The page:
Dr. Marjorie Dixon helps clear up some of the myths around creating and growing a queer family…
Queer people joke that straights can have a drunken fumble and accidentally end up with kids, while we have to create a plan. While there’s some truth to that, the stereotype hides some of the reality. While 2SLGBTQ+ people often do need a plan – and often help from others – to grow their families, there’s increased clarity and support for doing so. The journey to parenthood doesn’t have to be a wander through the woods with lots of dead ends.
There are myths around growing a queer family that need to be dispelled, strategies that need to be shared.
Ignore any feelings of unworthiness
Same-sex couples who would like to become parents may be putting off the idea because they’ve bought into heterosexist ideas that they shouldn’t be having kids, that it’s beyond their ability, or that it’s only ‘cutting-edge’ same-sex couples who are up to having kids. But these days you don’t have to be a trailblazer to be a parent. “We make what you think is impossible, possible,” says Dr. Marjorie Dixon, founder and CEO of Anova Fertility and Reproductive Health, a fertility centre with locations in southern Ontario. The ecosystem of laws, technology, available services and attitudes of healthcare professionals and society have changed tremendously over the past few decades, perhaps outpacing individuals’ and couples’ feelings of what they are capable of and what they deserve to do in their lives.
More than one path to parenthood
Reproductive science is always moving forward, and the various services available to help individuals and couples become parents are becoming more sophisticated and customized. Many 2SLGBTQ+ people don’t know about or misunderstand the options available to them. “When I founded Anova, it was off-putting that in Canada, the community didn’t know where to begin,” says Dixon. So Anova partnered with Pride Parenthood, a service designed to guide 2SLGBTQ+ couples through existing reproductive technologies, services and legalities to grow a family. Pride Parenthood’s CEO and founder is Kim Kopyl, who is, not coincidentally, Dixon’s wife. Their three children were created through IVF. “We understand the process from start to finish – we have been through the process of raising these children into beautiful teenagers,” says Kopyl. Between the two of them, they know the medical, legal and emotional challenges that must be navigated, whether it’s IVF, sperm donation, egg donation and/or surrogacy.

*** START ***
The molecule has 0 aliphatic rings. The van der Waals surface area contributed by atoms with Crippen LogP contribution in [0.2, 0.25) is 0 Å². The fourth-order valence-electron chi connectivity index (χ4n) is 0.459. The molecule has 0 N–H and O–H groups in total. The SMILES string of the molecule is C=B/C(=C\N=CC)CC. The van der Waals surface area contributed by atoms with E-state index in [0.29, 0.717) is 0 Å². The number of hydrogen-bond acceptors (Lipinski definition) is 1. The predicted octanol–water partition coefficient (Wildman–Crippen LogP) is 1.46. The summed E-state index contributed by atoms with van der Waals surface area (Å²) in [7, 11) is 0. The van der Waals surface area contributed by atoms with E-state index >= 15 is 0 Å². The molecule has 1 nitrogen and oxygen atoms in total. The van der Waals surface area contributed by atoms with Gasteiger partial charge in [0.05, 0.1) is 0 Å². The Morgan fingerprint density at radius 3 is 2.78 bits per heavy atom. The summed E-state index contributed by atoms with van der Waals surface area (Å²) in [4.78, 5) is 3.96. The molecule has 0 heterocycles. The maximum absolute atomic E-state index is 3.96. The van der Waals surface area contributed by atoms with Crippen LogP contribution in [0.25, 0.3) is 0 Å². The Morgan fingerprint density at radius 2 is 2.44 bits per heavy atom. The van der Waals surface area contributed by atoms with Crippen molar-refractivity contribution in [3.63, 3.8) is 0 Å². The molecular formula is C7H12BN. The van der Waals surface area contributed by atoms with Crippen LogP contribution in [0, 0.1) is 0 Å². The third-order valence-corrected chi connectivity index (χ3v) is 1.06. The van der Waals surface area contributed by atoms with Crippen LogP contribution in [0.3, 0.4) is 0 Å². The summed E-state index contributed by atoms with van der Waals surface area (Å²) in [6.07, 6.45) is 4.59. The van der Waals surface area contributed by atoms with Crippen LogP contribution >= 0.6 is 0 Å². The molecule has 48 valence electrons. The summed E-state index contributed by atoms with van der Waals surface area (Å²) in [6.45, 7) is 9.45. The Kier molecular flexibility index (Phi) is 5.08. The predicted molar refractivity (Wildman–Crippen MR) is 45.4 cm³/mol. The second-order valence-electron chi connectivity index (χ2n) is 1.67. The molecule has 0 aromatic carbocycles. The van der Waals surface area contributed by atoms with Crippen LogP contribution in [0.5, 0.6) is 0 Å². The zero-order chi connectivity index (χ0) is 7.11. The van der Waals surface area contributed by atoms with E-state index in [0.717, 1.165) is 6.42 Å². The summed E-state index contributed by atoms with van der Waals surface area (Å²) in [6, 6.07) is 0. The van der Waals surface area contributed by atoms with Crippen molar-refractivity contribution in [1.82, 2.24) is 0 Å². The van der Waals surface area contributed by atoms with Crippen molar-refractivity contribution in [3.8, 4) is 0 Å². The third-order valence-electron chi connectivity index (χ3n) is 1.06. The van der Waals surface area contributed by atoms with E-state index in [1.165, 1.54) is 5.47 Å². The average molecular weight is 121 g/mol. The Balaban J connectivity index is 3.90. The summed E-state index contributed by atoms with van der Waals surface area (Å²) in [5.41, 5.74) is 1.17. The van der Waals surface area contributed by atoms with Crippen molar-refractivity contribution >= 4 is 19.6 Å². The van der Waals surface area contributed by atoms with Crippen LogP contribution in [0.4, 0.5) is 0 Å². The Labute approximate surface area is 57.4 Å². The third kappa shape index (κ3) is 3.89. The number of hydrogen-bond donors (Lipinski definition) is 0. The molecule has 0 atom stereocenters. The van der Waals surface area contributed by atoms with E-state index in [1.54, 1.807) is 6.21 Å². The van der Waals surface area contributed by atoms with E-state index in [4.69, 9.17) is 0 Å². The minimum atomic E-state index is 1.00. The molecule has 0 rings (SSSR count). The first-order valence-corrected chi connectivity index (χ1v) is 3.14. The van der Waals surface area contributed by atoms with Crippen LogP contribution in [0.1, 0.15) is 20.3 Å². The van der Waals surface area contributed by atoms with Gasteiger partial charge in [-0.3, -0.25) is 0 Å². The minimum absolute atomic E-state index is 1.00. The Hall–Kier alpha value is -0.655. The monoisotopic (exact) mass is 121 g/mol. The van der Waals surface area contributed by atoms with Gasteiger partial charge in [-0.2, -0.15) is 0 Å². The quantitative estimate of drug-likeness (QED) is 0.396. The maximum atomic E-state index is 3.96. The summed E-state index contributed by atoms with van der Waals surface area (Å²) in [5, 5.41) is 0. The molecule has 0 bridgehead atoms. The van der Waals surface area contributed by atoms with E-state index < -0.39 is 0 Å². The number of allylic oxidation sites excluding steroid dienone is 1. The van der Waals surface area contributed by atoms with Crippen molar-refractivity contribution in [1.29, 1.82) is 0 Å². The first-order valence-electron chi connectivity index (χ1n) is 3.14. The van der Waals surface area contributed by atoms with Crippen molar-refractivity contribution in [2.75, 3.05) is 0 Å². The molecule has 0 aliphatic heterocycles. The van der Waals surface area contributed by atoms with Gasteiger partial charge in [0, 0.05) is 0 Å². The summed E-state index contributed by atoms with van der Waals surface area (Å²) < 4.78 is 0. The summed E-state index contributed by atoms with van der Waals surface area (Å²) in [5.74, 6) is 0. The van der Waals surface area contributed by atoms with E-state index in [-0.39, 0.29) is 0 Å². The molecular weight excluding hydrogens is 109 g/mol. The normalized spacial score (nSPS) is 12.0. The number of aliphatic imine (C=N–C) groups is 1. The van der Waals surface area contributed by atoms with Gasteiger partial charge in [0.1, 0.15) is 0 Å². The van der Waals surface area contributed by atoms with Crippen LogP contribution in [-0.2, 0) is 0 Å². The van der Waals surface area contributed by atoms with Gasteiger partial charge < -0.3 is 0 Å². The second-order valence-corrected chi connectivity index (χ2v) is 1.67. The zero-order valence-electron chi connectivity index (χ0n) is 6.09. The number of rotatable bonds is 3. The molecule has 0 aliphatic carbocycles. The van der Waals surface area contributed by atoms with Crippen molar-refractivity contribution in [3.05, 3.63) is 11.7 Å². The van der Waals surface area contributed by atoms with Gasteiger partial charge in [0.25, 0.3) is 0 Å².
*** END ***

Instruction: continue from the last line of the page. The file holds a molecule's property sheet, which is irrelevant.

Parenthood is equal-opportunity creation
There can be a perception that one of the parents will be more involved in the creation of a family than the other. But what’s called reciprocal IVF can allow two parents to share the experience, provided that each has eggs and a uterus. One partner contributes eggs to form an embryo with donated sperm, while the other receives the embryo and carries the pregnancy. This option is becoming increasingly popular among lesbian couples and trans men who still have ovaries. “Often lesbian couples don’t even know that’s a thing,” says Dixon.
Different pathways will proceed at different speeds